This is an important moment in history.
This is an important moment in history.
Being 5’5” and a size 12 I never thought I would be asked to model for anything. But my friend conceptualized a celebration of women through the lens of Lady Gaga’s Artpop album and asked me to help her with it. The support I’ve received through doing this has been amazing and I never thought I could feel so glamourous.
Thank you so fucking much.
My heart felt every bit of this..Thank you!
This is amazing I’m crying
Tell me these movies are just dumb comedies. Tell me Po is just a stupid Panda. Tell me. I will fight you.
Kung Fu Panda is about a character with legitimate low self esteem issues who is mocked and ridiculed by the people he looks up to. No matter how hard he trains, he doesn’t believe in himself until he discoverers that there is no “secret ingredient” that will make him great, because HE is what makes himself great.
Po: There is no secret ingredient. It’s just you.
Oh my everlasting Primus, THIS.
This scene right here hit me like a punch to the gut. I thought I was gonna start crying in the theater, because that was ME up there. Someone, whoever wrote those lines, understood what it felt like. To go through life fat and clumsy, a walking punchline. To not know what pretty or strong or popular or good at something even feels like, and what other conclusion can you come to but that you are worthless?
Until… Shifu gets his head out of his ass, turns his thinking around, and starts training Po in ways that are useful to Po. Until Po finally gets the chance to apply the passion he’s always had and the kung-fu-nerdery he’s been amassing since he was little. Until Po becomes a master in his own time, in his own way, and saves the world without having to lose a single ounce to do it.
That was the second punch to the gut for me. Po doesn’t slim down and become buff. He still gets out of breath climbing stairs. He’s a giant awkward nerdapalooza and he’s pretty much always hungry. He’s still the same fat kid he always was, and the change, the miracle, is that that’s okay. He doesn’t have to not be a fat kid in order to be worthy.
I don’t know why Kung Fu Panda doesn’t get more love than it does. It should be our banner, y’all.
Kung Fu Panda was one of the first movies I EVER saw where the main character was fat and clumsy and awkward, basically a giant dork, but those things weren’t changed or gotten rid of during his hero quest. No one took him seriously because of them—not even himself—but it turns out that all the things about himself he was always embarrassed about did more to make him a hero and an essentially good person than training with the most skilled practitioners of martial arts in the country ever did. Normally, the fat or awkward or dorky protagonists turn out completely different by the end, at least in appearances if not personality.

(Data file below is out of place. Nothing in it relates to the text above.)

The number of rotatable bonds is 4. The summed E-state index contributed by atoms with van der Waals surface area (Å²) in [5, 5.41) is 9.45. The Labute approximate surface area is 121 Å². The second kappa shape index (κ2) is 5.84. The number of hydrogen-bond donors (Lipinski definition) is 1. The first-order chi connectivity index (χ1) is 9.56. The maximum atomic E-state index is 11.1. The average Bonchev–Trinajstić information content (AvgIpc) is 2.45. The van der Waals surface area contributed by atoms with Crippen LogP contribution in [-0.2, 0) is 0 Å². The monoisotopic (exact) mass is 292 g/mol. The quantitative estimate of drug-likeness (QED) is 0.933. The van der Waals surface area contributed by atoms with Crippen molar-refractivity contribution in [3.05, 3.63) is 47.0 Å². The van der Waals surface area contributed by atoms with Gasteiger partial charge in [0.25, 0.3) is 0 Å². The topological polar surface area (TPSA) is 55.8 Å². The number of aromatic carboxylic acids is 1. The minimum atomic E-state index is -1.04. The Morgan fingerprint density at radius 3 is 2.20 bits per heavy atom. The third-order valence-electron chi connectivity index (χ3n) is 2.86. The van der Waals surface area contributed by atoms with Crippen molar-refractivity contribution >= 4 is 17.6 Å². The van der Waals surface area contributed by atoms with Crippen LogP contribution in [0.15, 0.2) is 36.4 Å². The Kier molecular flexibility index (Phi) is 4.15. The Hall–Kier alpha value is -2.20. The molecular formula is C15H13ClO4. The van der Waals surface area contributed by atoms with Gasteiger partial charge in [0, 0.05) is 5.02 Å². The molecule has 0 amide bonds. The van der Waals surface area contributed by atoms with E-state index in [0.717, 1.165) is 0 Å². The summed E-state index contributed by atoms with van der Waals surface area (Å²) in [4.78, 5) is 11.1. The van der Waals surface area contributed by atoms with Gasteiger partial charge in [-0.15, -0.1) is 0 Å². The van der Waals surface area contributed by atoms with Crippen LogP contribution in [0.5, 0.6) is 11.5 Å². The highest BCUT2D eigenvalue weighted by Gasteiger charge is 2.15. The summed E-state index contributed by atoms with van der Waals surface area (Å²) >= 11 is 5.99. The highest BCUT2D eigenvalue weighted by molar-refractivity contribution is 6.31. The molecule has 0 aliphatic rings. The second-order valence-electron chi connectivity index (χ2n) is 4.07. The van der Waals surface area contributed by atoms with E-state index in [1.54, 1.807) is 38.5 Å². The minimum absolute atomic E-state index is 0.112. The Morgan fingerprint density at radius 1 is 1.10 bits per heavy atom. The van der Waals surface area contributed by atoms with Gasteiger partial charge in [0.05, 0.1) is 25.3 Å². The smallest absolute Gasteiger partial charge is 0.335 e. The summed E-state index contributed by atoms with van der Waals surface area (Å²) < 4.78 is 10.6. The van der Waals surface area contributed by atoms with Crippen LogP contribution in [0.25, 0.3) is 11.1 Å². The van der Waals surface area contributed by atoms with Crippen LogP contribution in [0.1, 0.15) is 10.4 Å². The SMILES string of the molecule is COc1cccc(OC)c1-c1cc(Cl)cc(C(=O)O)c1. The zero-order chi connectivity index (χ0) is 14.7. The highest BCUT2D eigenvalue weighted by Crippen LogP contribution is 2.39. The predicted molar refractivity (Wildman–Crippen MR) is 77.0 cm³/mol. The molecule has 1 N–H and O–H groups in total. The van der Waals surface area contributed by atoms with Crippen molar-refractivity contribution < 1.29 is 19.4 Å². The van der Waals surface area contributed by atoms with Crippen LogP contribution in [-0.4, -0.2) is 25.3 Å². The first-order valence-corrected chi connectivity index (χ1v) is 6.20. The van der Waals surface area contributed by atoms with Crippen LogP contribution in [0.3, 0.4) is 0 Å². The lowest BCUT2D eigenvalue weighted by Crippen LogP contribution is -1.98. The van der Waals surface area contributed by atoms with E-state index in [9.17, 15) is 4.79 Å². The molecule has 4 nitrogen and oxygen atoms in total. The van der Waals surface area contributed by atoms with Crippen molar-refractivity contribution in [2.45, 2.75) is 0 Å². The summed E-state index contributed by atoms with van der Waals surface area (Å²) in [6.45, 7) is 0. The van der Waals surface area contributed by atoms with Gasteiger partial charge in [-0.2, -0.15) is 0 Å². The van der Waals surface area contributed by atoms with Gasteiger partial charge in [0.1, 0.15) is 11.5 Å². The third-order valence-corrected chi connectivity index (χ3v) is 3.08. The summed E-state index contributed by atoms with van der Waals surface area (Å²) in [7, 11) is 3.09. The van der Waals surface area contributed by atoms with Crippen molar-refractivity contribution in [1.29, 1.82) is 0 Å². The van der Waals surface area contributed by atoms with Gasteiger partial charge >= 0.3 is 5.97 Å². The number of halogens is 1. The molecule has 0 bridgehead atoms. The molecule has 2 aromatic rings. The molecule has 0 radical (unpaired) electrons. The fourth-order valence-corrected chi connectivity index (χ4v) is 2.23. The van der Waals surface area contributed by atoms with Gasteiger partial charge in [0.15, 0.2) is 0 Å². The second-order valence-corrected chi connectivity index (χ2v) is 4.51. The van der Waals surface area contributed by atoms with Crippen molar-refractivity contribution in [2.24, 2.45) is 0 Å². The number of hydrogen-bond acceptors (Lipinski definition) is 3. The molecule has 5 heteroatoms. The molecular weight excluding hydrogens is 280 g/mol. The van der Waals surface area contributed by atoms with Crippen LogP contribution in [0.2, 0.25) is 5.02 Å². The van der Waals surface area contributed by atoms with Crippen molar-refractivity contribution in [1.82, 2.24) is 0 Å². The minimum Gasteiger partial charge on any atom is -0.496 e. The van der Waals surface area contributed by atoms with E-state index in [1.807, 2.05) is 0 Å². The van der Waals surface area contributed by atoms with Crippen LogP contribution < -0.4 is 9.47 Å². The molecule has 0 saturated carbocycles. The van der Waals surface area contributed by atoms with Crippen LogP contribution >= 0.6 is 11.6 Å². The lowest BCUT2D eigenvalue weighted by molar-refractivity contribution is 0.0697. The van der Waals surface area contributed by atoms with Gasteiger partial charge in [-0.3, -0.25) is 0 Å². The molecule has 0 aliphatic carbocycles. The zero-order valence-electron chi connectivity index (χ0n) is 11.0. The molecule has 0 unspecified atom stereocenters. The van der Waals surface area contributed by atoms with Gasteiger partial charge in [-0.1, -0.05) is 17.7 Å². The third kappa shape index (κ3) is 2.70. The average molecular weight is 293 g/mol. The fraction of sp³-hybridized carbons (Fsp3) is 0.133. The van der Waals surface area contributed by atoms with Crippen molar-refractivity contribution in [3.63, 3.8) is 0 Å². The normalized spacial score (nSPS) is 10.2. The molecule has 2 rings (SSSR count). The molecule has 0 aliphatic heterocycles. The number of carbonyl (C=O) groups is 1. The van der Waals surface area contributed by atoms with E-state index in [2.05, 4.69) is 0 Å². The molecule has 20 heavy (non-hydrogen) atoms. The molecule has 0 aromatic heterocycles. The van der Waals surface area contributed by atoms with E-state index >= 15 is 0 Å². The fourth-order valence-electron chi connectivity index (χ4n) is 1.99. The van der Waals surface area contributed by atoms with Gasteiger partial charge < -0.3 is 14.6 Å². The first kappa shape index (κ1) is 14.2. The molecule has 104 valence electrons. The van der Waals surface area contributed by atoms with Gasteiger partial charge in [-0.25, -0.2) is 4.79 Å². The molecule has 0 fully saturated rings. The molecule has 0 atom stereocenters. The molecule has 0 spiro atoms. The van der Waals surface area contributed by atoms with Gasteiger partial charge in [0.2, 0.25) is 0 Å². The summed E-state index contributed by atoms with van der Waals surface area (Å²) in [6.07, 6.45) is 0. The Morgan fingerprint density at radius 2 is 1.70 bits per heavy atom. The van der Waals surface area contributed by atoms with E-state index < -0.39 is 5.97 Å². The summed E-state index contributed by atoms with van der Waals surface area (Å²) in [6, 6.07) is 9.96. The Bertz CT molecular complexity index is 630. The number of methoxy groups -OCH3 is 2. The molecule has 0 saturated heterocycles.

When KFP came out I was still very insecure about my weight and my personality. I’ve been chubby, awkward and nerdy since my childhood, and I’d tried everything to fit in with other people—from karate classes and straightening my hair to desperately vying for popularity. But from the start of this movie, I LOVED Po, and I identified more with him than I have with any other character. And watching this scene, and all the other scenes afterwards, watching Po and everyone around him realize that he was strong and brave and good exactly the way he was, I realized the same about myself. That’s an important lesson for EVERYONE, regardless of age.
I don’t care who or what happens in the new Ace Attorney game. I’m not playing unless Wendy Oldbag is a witness and looks exactly the same and continues to have an unknown age
(cont.) I became inspired again recently and I have been drawing and sketching everyday (for the past two years) as well as learning animation on my own. I am heavily influenced by your webcomic, but I just wanted to know if it was too late to pursue my dream without school and by myself at 28?
I started TJ and Amal at 31, with a weak art education and zero experience in comics, so you can probably guess where I stand on the matter!
I wish our culture didn’t place such heavy emphasis on “making it” in your teens and twenties; that the (justifiable!) attention paid to prodigies wouldn’t set “prodigy” as the norm. This kind of BS does everyone a disservice.
If you have a dream and the resources/ability to pursue it, there’s no reason to sit it out just because “everyone makes it by 25.” Because everyone DOESN’T make it by 25. Some do, some don’t, whatever.
What’s more, age can bring experience that will inform your work — work you couldn’t have made at 20 or 25 without that experience.
Sometimes when I get discouraged about this stuff, it helps to remember an anecdote I read a few years ago—
A retiree mentions to her friend that she’s considering going back to college and finishing her degree.
"What, at 65?" says her friend, "You’ll be at least 40 years older than everyone else in class!"
To which the lady replies, “oh, so you think I should wait till I’m 70?”
There’s no going backwards.